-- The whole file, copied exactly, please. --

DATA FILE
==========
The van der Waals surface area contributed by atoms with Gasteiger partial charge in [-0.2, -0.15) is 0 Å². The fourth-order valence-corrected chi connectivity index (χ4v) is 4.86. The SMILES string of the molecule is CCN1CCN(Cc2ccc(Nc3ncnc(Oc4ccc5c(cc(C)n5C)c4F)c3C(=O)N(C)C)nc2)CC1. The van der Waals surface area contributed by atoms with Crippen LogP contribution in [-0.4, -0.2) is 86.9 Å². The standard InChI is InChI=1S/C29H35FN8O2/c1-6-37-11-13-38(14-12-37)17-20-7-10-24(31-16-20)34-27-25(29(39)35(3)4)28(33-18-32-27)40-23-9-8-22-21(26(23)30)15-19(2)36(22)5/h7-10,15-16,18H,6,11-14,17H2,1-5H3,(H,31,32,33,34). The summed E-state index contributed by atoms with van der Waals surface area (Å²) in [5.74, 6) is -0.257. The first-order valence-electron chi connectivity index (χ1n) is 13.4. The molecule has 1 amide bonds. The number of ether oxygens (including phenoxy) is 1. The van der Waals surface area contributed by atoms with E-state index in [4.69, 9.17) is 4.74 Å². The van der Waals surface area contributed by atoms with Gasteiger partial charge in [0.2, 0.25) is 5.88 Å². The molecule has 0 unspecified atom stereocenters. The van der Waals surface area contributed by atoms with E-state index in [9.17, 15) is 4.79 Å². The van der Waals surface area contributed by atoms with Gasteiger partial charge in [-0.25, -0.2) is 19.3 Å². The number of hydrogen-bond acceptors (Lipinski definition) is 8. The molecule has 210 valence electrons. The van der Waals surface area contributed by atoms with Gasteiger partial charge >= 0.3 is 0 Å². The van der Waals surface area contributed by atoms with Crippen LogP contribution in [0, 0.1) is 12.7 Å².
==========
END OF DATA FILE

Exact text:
The van der Waals surface area contributed by atoms with Gasteiger partial charge in [-0.2, -0.15) is 0 Å². The fourth-order valence-corrected chi connectivity index (χ4v) is 4.86. The SMILES string of the molecule is CCN1CCN(Cc2ccc(Nc3ncnc(Oc4ccc5c(cc(C)n5C)c4F)c3C(=O)N(C)C)nc2)CC1. The van der Waals surface area contributed by atoms with Crippen LogP contribution in [-0.4, -0.2) is 86.9 Å². The standard InChI is InChI=1S/C29H35FN8O2/c1-6-37-11-13-38(14-12-37)17-20-7-10-24(31-16-20)34-27-25(29(39)35(3)4)28(33-18-32-27)40-23-9-8-22-21(26(23)30)15-19(2)36(22)5/h7-10,15-16,18H,6,11-14,17H2,1-5H3,(H,31,32,33,34). The summed E-state index contributed by atoms with van der Waals surface area (Å²) in [5.74, 6) is -0.257. The first-order valence-electron chi connectivity index (χ1n) is 13.4. The molecule has 1 amide bonds. The number of ether oxygens (including phenoxy) is 1. The van der Waals surface area contributed by atoms with E-state index in [4.69, 9.17) is 4.74 Å². The van der Waals surface area contributed by atoms with Gasteiger partial charge in [0.2, 0.25) is 5.88 Å². The molecule has 0 unspecified atom stereocenters. The van der Waals surface area contributed by atoms with E-state index in [9.17, 15) is 4.79 Å². The van der Waals surface area contributed by atoms with Gasteiger partial charge in [-0.25, -0.2) is 19.3 Å². The number of hydrogen-bond acceptors (Lipinski definition) is 8. The molecule has 210 valence electrons. The van der Waals surface area contributed by atoms with Gasteiger partial charge >= 0.3 is 0 Å². The van der Waals surface area contributed by atoms with Crippen LogP contribution in [0, 0.1) is 12.7 Å².